Addiction to Ultram and Drug Abuse
Government health officials and doctors worldwide consider Ultram to have a low dependency
risk for the typical patient, as long as the drug is taken under a doctor's care. However, Ultram
can be addictive if it is taken as a street drug. Also, cases exist where patients who took dosages
of 400 milligrams per day for 90 days or longer actually became addicted to Ultram. This is why
physician's input while taking Ultram is strongly recommended.
On May 12, 2009, the U.S. Food and Drug Administration (FDA) sent the company, Johnson
& Johnson, a letter that warned about a website advertising Ultram which actually overstated
the drug's ability to control pain. In the same letter, the FDA also stated to Johnson & Johnson
that the potential risks of using Ultram weren't pointed out well enough on the website. Finally,
the FDA said the original manufacturer of tramadol (Ultram), the German company Grünenthal
GmbH, was responsible for underrating the addictive nature of this drug.
Because of this letter, the “Physicians’ Desk Reference” for the next year published stronger
warnings concerning Ultram's possible addictive qualities, the possible side effects and a
statement that the drug should not be prescribed in place of opiate-type drugs for patients who
have experienced former drug addiction.
Although Ultram is sometimes considered a narcotic-like pain reliever, it is not a narcotic.
Narcotics are connected to the opioid drugs, like morphine and heroin. These drugs are
considered illegal drugs by the legal system. When you receive a medical professional's
prescription for Ultram, you have every right to possess this drug.
Physicians consider Ultram to be a μ-opioid receptor agonist. This means that Ultram influences
certain cells in the brain, also known as μ-opioid receptors. These receptors are in the midbrain.
The word, “agonist”, simply means that Ultram is able to trigger these particular brain cells.
When triggered, these cells release the hormone serotonin, a neurotransmitter that regulates
appetite, learning, digestion, memory, moods and sleep. Ultram also holds back the body’s
distribution of norepinephrine, another neurotransmitter and hormone that helps control stress.
The result is that Ultram prevents the body from realizing pain exists.
Typically, true narcotics make people drowsy, while dulling the senses. Ultram, when taken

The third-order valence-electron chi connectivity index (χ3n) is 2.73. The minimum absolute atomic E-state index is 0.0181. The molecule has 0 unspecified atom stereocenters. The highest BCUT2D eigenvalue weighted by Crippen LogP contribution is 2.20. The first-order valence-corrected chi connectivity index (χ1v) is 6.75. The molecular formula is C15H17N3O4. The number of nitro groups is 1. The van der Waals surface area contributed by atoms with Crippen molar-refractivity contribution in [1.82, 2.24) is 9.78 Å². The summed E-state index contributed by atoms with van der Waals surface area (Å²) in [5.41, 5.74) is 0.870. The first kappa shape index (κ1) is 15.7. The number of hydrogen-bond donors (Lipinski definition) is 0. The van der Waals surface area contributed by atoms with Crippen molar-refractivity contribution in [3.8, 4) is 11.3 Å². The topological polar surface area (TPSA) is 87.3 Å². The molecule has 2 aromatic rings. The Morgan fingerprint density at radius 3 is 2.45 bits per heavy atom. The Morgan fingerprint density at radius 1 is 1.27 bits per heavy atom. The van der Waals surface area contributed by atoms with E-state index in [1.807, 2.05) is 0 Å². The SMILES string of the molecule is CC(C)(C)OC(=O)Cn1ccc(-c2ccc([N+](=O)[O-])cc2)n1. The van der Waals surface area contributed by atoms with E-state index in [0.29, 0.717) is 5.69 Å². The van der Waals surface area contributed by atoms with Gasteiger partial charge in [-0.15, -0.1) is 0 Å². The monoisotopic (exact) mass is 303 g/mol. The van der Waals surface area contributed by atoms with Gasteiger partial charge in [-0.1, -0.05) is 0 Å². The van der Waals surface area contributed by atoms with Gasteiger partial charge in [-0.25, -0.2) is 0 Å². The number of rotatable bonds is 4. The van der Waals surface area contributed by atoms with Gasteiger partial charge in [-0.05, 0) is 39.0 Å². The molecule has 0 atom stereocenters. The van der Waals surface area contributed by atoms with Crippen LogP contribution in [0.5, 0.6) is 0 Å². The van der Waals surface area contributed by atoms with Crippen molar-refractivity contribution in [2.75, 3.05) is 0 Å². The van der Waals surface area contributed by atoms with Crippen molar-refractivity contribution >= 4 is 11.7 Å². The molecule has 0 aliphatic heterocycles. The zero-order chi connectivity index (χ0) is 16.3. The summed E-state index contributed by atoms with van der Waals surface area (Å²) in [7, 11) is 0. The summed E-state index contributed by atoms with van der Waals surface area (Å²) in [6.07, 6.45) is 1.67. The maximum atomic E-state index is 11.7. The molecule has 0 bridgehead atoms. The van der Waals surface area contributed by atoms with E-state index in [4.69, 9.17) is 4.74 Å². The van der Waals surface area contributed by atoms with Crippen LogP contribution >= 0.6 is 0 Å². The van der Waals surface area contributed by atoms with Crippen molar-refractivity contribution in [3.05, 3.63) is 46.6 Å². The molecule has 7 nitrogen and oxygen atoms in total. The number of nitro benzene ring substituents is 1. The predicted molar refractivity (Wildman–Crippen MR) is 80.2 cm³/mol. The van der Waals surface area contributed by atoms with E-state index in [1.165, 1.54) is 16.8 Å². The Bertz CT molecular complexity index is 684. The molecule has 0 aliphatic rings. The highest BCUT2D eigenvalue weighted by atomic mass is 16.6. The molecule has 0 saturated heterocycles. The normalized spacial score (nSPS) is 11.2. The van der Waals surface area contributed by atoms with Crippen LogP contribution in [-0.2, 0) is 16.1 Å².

correctly, should not cause sleepiness, nor is it as addictive as heroin or morphine. Since it is not
listed as a controlled substance, Ultram is not legally a narcotic.
Ultram is sometimes a target for people who abuse drugs, or who have a drug addiction. If a
physician or pharmacist suspects drug abuse or the mishandling of the drug in a manner that's
illegal, they should use caution when prescribing Ultram.
As far as the U.S. Drug Enforcement Administration is concerned, Ultram is a non-controlled
substance. However, the states of Oklahoma, New York, Mississippi, Illinois, West Virginia,
Arkansas, Wyoming, Ohio, Kentucky, North Dakota and Tennessee, and the U.S. military,
categorize Ultram as a controlled substance on the Schedule IV level. What this means is that
Ultram is at the second to the lowest potential for drug abuse. This also means that people who
take Ultram have the potential for the same level of dependency, whether psychological or
physical. Drugs listed as Schedule IV can be refilled by prescription up to five times within a six
In Sweden, Ultram receives a Schedule 8 controlled drug classification, which is in a similar
classification as drugs like dextropropoxyphene and codeine, with the exception that patients can
obtain Ultram with a normal prescription. Ultram in Australia is classified as a Schedule 4 drug,
available only in a prescription. Ultram in Mexico is found in its tramadol derivative, is mixed
with paracetamol and is available under the brand name of Tramacel, which is available without
If Ultram is used as a recreational drug, users of this drug face potential hazards. First of
all, people who take high amounts of Ultram may have convulsions. If Ultram is taken with
methadone, the user can experience insomnia and disrupted sleep patterns. Finally, Ultram can
give the recreational user dizziness, a loss of appetite and a nauseous stomach. Because of the
stronger side effects, fewer people tend to use Ultram as a recreational drug compared to taking
opiates, so there are fewer cases of recreational abuse.
Once people become addicted to Ultram, they seem not to be able to control their abusive
tendencies, even when they realize that the drug may be harming their bodies. They continue
using the drug no matter what. The drug abuser experiences a strong desire for Ultram. As a
result, the Ultram drug abuser tends to use certain tactics to gain more of the drug. These tactics might
include getting multiple prescriptions from numerous physicians; making frequent visits
to emergency rooms at medical facilities; declining to be tested for drugs; constantly misplacing
prescriptions; and entering medical facilities near the end of office hours, when medical
professionals may be most distracted.
Although an addiction to Ultram can occur, most people who take the drug do not develop a
dependency on the drug. The key to proper handling of Ultram lies in using the drug under the
careful monitoring of a medical professional. A physician will assess the patient's condition at
regular intervals to ensure that Ultram addiction isn't a problem. If addiction seems possible,
a doctor can decide when the best time and method occurs for the patient to gradually quit the